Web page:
The sediment composition and predictive mapping of facies on the Propeller Mound—A cold-water coral mound (Porcupine Seabight, NE Atlantic)


Heindel, Katrin, Titschack, Jürgen, Dorschel, Boris, Huvenne, Veerle A.I. and Freiwald, André (2010) The sediment composition and predictive mapping of facies on the Propeller Mound—A cold-water coral mound (Porcupine Seabight, NE Atlantic). Continental Shelf Research, 30, (17), 1814-1829. (doi:10.1016/j.csr.2010.08.007).

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Description/Abstract

Here we provide a detailed qualitative and quantitative insight on recent sediment composition and facies distribution of a cold-water coral (CWC) mound using the example of the Propeller Mound on the Irish continental margin (Hovland Mound Province, Porcupine Seabight). Five facies types on Propeller Mound are defined: (1) living coral framework, (2) coral rubble, (3) dropstone, (4) hardground, representing the on-mound facies, and (5) hemipelagic sediment facies, which describes the off-mound area. This facies definition is based on already published video-data recorded by Remotely Operated Vehicle (ROV), photo-data of gravity cores, box cores, and dredges from sediment surfaces as well as on the composition of the sediment fraction coarser than 125 μm, which has been analyzed on five selected box cores. Sediment compositions of the living coral framework and coral rubble facies are rather similar. Both sediment types are mainly produced by corals (34 and 35 wt%, respectively), planktonic foraminifers (22 and 29 wt%, respectively), benthic foraminifers (both 7 wt%), and molluscs (21 and 10 wt%, respectively), whereas the living coral framework characteristically features additional brachiopods (6 wt%). Hardgrounds are well-lithified coral rudstones rich in coral fragments (>30 surf%), foraminifers, echinoderms, and bivalves. The dropstone facies and the hemipelagic sediment typically carry high amounts of lithoclasts (36 and 53 wt%, respectively) and planktonic foraminifers (35 and 32 wt%, respectively); however, their faunal diversity is low compared with the coral-dominated facies (12 and <2 wt% coral fragments, 7 and 6 wt% benthic foraminifers, and 4 and 0 wt% balanids). Using the maximum likelihood algorithm within ArcGIS 9.2, spatial prediction maps of the previously described mound facies are calculated over Propeller Mound and are based on mound morphology parameters, ground-truthed with the sedimentary and faunal information from box cores, photographs, and video-data. This method is tested for the first time for CWC ecosystems and provides areal estimates of the predicted facies, as well as suggests further occurrences of living coral frameworks, coral rubble, and dropstones, which are not discovered in the area yet. Thus, sediment composition analysis combined with facies prediction mapping might provide a potential new tool to estimate living CWC occurrences and sediment/facies distributions on CWC mounds, which is an important prerequisite for budget calculations and definition of marine protected areas, and which will improve our understanding of CWC mound formation.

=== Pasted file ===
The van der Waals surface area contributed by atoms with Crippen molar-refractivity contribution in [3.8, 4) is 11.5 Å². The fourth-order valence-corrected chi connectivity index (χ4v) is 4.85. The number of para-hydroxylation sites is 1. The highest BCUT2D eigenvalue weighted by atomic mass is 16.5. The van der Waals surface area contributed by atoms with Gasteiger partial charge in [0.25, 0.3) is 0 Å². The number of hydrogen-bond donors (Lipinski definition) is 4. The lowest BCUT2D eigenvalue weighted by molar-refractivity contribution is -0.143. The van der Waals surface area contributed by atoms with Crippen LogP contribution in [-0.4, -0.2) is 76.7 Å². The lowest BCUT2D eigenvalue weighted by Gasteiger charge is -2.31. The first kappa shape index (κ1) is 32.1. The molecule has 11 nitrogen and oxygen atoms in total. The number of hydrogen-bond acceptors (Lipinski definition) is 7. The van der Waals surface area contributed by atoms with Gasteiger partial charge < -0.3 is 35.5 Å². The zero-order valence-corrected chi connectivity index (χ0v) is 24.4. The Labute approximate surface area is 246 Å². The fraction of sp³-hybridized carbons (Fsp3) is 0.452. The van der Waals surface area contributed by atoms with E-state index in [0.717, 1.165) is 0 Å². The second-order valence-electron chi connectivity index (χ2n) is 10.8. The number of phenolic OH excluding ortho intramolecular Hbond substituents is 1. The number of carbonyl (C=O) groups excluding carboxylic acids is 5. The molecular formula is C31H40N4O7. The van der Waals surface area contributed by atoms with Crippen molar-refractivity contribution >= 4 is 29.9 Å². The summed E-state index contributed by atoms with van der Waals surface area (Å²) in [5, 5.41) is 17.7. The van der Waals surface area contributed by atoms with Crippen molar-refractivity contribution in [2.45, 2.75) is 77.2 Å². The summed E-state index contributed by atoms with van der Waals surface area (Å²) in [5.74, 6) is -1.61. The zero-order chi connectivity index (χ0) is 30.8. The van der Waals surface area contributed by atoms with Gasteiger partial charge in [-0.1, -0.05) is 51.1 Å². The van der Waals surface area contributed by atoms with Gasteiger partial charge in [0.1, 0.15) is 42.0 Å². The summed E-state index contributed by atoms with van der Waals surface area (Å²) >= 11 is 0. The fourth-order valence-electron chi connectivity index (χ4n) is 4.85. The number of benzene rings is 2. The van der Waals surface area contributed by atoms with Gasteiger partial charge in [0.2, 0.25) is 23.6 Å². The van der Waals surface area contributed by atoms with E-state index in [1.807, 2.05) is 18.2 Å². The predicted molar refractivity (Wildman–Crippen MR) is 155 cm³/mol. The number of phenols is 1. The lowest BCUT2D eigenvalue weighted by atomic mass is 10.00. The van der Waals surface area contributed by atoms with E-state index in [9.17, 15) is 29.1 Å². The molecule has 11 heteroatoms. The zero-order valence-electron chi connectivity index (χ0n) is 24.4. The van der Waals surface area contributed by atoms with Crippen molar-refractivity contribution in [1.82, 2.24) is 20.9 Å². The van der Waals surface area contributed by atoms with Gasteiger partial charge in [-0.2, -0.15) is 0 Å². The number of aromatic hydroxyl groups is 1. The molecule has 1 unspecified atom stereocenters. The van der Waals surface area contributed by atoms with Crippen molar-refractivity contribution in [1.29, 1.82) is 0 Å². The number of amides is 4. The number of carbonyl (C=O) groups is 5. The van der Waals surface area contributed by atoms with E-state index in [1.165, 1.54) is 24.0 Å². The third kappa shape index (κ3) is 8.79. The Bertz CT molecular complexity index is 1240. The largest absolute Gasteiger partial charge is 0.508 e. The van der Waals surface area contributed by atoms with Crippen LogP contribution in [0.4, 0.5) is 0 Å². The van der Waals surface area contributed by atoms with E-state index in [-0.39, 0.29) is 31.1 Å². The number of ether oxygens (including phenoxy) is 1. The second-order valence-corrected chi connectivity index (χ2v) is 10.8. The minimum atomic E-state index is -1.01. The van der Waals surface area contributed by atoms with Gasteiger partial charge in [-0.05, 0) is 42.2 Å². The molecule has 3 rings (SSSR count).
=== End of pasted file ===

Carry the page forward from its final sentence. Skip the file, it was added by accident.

Item Type: Article
ISSNs: 0278-4343
Subjects: Q Science > QE Geology
Divisions: University Structure - Pre August 2011 > National Oceanography Centre (NERC)
National Oceanography Centre (NERC) > Marine Geoscience
ePrint ID: 174263
Date Deposited: 11 Feb 2011 14:35
Last Modified: 27 Mar 2014 19:21
URI: http://eprints.soton.ac.uk/id/eprint/174263

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